Not only is the story something that makes the show so great though, the artwork is amazing. Every anime has its own style, but sometimes they blend together and you think that they’re all the same. When you have an artist like Harano, however, you know that the work is his.
Harano is very distinct with the way he draws his characters. He gives them sharper features and the way he draws eyes is very unique. Harano is known to draw them with pupils and only lines around the pupils, a style seen in his Hellsing franchise. Harano also loves his fight sequences with a lot of gore and shows detail with long movements depicting the character, using sweeping motions when killing and making the fights grand in some manner.
When animated, his franchises are also known for their color palettes. The colors used are very dark shades of colors that help depict the grim nature of his novels and the situations he puts his characters in. In this story, however, the use of color also depicts the good and evil sides. When he shows the main characters, they are seen in the light or sunset using warmer colors. When we see the Black King and his ENDS, we see night time and cool colors around his characters more often than not. While the main cast has some night scenes, it appears almost as if the animation is being used to help tell the story through colors, to make the audience feel a certain way. Also, in a way, that stays true to Harano’s storytelling and helps make this story very entertaining and engaging.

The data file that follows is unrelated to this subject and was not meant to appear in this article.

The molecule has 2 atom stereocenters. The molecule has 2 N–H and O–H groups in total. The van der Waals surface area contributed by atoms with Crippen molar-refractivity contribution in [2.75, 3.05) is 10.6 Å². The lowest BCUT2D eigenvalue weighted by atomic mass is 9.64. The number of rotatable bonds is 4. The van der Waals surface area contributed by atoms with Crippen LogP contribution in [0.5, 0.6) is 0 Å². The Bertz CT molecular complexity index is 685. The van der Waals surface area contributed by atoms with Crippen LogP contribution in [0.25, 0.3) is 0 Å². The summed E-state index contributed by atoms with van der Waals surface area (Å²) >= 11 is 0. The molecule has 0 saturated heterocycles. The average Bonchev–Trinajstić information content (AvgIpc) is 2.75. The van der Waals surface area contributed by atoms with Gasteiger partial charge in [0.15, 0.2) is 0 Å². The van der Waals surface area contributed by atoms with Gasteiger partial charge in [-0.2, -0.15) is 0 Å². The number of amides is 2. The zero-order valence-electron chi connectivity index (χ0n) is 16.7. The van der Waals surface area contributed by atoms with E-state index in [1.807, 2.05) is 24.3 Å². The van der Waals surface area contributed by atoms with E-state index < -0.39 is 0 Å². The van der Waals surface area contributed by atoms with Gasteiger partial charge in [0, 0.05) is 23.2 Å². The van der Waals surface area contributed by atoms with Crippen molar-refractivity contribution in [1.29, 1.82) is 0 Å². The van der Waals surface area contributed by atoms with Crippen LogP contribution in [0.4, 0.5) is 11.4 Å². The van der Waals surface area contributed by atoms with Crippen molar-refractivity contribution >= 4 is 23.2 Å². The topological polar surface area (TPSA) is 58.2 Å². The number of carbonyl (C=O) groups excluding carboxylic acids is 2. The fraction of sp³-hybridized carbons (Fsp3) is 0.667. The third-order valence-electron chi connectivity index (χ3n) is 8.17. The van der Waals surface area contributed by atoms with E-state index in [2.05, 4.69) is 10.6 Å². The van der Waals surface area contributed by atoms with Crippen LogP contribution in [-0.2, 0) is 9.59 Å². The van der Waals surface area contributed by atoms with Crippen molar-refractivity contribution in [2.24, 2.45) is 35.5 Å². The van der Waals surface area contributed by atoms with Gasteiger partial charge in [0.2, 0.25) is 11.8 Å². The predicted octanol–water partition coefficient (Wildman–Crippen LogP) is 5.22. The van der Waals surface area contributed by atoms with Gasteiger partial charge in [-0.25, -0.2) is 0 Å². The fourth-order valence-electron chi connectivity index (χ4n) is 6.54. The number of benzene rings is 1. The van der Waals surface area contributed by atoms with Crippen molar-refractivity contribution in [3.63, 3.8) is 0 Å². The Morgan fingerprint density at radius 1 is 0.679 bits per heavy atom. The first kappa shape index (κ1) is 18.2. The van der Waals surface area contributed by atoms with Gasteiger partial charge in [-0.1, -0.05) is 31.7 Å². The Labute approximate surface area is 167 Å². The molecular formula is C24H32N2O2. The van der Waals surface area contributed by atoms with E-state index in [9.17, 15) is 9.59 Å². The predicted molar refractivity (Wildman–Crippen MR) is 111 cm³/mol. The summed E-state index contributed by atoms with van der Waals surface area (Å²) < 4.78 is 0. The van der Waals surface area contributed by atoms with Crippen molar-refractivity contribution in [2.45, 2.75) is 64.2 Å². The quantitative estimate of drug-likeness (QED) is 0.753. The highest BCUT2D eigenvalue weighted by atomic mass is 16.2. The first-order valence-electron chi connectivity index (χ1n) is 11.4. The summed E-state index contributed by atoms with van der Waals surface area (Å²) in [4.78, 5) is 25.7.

The content is that of a usual action epic, as is Harano’s usual, but on top of that he takes historical figures and does something unique. We see people who lived and have a backstory you may know of or could research and watch as we see them interact with each other. Nobunaga sees a musket and loves them, however, Toyahisa has lived with them longer and knows how to use them to their full potential. Whereas we have older people who prefer bows because they never existed in a time with guns or gunpowder. We are also watching the different dialects as Romans, Japanese and other groups try to communicate with their very different dialects. This is especially prevalent when we see Nobunaga meet the elves and understand nothing. Later on, however, we see him start to understand the language and use it himself.
This well-written plot and direction gives the audience a unique take on an alternate history. What if Joan de Arc never died and was sent to fight in a war where she now possesses the power to use fire like what was used on her? What if Jesus is actually able to use the ability to heal others or create a large amount of grain from a single thing of wheat. We watch Jesus take down a dragon and see the ENDS fight the samurai who have learned from their past lives. Nobunaga burnt a field in a manner similar to what had been used on him. We also see the wells get poisoned with poop, a tactic Nobunaga utilizes when they lure the humans to an elven village. Old tactics get reused and we see historical figures learning from their mistakes to survive in this world.
I love the way the story is written, the historical context and realistic plot that Harano constructed. If you haven’t already seen this show, there’s so much to love that this should be evidence enough to go watch this over your break because this is a show YOU SHOULD BE WATCHING.
Collegian blogger Kevin Avis can be reached at firstname.lastname@example.org. Leave a comment!